Church Planting Thrives in Western Washington

A congregation begins as a group, grows into a company and finally becomes a full-status church. This process can take a short or long period of time.

"We have a church-planting committee that works with people interested in starting a new Seventh-day Adventist Church," says Doug Bing, Washington Conference vice president for administration. "We take a look at the proposal and see how the plans fit our strategic plan for growth."

Lighthouse Christian Fellowship in Lake City, Wash., reached full church status on Dec. 17, 2011.

"This is a historic occasion," says Alphonso McCarthy, North Pacific Union Conference vice president for multicultural affairs, who presented a building fund donation. "It's always a pleasure to attend a church organization."

This Kenyan-rooted church first submitted their proposal in September 1997 to reach the North Seattle-Everett area. They were organized into a company on March 14, 2009.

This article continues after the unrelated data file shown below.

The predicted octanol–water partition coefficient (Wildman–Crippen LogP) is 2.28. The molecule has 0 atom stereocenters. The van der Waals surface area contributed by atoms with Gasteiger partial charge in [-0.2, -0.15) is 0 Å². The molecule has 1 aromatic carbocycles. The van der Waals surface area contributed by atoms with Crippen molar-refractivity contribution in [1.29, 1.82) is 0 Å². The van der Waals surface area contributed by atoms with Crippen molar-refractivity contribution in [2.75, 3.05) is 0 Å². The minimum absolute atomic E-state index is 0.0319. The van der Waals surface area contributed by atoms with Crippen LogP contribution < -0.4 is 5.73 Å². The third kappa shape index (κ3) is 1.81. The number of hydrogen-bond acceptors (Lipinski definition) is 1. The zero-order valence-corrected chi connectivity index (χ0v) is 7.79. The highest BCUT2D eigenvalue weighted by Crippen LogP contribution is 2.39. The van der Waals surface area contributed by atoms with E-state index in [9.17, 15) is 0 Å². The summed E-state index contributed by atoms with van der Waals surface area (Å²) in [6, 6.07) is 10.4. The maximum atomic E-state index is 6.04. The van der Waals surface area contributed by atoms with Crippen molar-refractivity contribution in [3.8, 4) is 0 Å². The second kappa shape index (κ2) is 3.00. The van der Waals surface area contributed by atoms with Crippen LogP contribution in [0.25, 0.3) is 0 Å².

The fledgling congregation defined over time their core values as soul winning, multicultural worship, advocacy ministry for troubled families and spiritual growth. These values helped to define their active involvement in the community.

"In a sense, Lighthouse is an experiment to see what a small, dedicated group can accomplish without the support of a full-time pastor or a mother church," says Byron Dulan, Lighthouse church planter, who works with David Churu, volunteer pastor.

In all, Washington Conference has 110 church organizations: 85 churches, 13 companies and 12 groups.

February 01, 2012 / Washington Conference

Heidi Martella, Washington Conference communication director